The biscuits can be stored in an airtight container for two to three months.

Dark chocolate and chilli gnocchi, with mascarpone and pecorino
(Makes 2 main course portions)

For the Gnocchi:
65g plain flour
20g cocoa powder
1/2tsp chilli powder (choose your preferred heat level)
Pinch of sea salt
325g cooked mashed potato (floury-textured potatoes work best)
1 egg yolk
1tbsp extra virgin olive oil

To serve:
200g mascarpone
Freshly ground black pepper
10g fresh oregano leaves
25g pecorino cheese, grated

In a large mixing bowl or food mixer, blend together the flour, cocoa, chilli powder, salt and mashed potato. Add the egg yolk and knead to form a smooth dough; if using a food mixer, then use the dough-hook attachment for this stage. Wrap the dough in cling film and rest in the refrigerator for one hour.

To shape your gnocchi, cut the dough into two and begin to roll a long sausage shape, sprinkling flour on your surface if the dough gets sticky.

Cut the dough into even-sized pieces, roughly 2.5cm long. You can leave your gnocchi this shape or, to give an attractive finish, roll the back of a fork over each little dumpling to give a lined pattern and rounded shape. Place the gnocchi on a plate covered with cling film until you're ready to cook them.

Bring a large pan of salted water to a simmer. Plunge in the gnocchi and wait until they float to the surface. Once they're floating, remove from the water and place on kitchen paper to drain.

Heat the olive oil in a large frying pan over a medium heat and cook the gnocchi on each side. They should look golden and be springy to the touch. Remove from the pan and keep warm.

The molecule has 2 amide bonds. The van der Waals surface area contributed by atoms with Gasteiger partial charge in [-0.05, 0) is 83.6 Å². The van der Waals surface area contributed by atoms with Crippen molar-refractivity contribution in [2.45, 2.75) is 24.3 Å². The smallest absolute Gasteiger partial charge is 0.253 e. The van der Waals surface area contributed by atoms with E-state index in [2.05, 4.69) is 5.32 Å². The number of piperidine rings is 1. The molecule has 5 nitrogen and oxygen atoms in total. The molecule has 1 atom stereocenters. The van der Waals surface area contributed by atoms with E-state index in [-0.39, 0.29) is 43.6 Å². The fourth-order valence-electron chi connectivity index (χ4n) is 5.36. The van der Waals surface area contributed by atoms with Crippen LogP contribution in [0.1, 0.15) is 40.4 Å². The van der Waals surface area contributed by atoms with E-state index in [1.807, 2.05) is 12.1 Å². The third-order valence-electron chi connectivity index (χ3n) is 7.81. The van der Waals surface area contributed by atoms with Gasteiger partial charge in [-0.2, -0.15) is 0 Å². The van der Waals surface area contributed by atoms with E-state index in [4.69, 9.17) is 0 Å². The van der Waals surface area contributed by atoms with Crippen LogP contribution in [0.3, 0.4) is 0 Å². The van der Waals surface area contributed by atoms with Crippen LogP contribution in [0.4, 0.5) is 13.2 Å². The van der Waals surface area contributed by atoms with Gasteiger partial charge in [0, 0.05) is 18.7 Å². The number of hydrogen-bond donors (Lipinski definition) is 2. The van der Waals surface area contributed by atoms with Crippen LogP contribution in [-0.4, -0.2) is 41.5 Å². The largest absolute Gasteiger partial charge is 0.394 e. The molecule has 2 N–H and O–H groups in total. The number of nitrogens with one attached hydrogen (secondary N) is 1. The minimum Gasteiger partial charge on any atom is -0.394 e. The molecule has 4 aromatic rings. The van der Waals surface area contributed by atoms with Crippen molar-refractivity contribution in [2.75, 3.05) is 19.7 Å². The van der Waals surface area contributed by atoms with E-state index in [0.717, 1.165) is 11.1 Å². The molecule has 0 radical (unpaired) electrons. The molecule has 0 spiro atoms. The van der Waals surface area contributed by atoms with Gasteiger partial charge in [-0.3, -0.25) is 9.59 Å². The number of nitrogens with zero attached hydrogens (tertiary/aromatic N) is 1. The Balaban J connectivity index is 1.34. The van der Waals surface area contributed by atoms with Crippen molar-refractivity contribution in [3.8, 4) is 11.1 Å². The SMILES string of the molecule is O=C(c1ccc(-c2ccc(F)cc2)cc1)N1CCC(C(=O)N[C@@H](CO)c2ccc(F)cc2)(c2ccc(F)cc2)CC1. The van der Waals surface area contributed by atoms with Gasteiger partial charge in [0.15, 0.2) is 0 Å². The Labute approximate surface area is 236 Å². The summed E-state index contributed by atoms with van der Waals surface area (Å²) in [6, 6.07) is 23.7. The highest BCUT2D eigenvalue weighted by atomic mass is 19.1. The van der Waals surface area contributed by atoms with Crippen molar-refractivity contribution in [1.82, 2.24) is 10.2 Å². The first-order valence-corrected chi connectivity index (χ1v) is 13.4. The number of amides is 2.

Season the mascarpone with black pepper and mix well. To serve, place the gnocchi on warm plates with small spoonfuls of the mascarpone, and grated pecorino and oregano leaves sprinkled over the top.

Honey-cured bacon, stilton and chocolate sandwich
(Serves 2)

4 thick slices of hand-cut, crusty white bread
Soft salted butter, for spreading
50g Venezuelan 72% dark chocolate
6 rashers honey-cured bacon
75g very ripe Stilton

Preheat the grill until very hot. Lightly toast the bread on both sides, then spread with butter. Grate the chocolate on top and return to the grill briefly to melt.

Remove and immediately put the bacon under the grill until the edges are crisp and caramelised. Place on top of the chocolate and finish with a generous crumbling of Stilton. Lay the remaining buttered slice on top and press firmly. Cut diagonally and enjoy.

Sweet chocolate pesto
(Makes 1 large jar - 250ml)

25g basil
150ml light extra virgin olive oil
Juice and zest of 1/2 lemon
1/2tsp sea salt
60g pine nuts
100g pecorino cheese, grated
25g Venezuelan 100% dark chocolate, grated

Place all the ingredients into a small blender - or use a pestle and mortar - and blend until you reach your preferred texture - chunky or smooth, or somewhere in between.

Spoon the pesto into a sterilised jar, seal and keep airtight. Stored like this, the pesto will keep in the fridge for a month. Once open, use within one to two weeks.

:: Adventures With Chocolate by Paul A Young is published in paperback by Kyle Books, priced £14.99. Available now.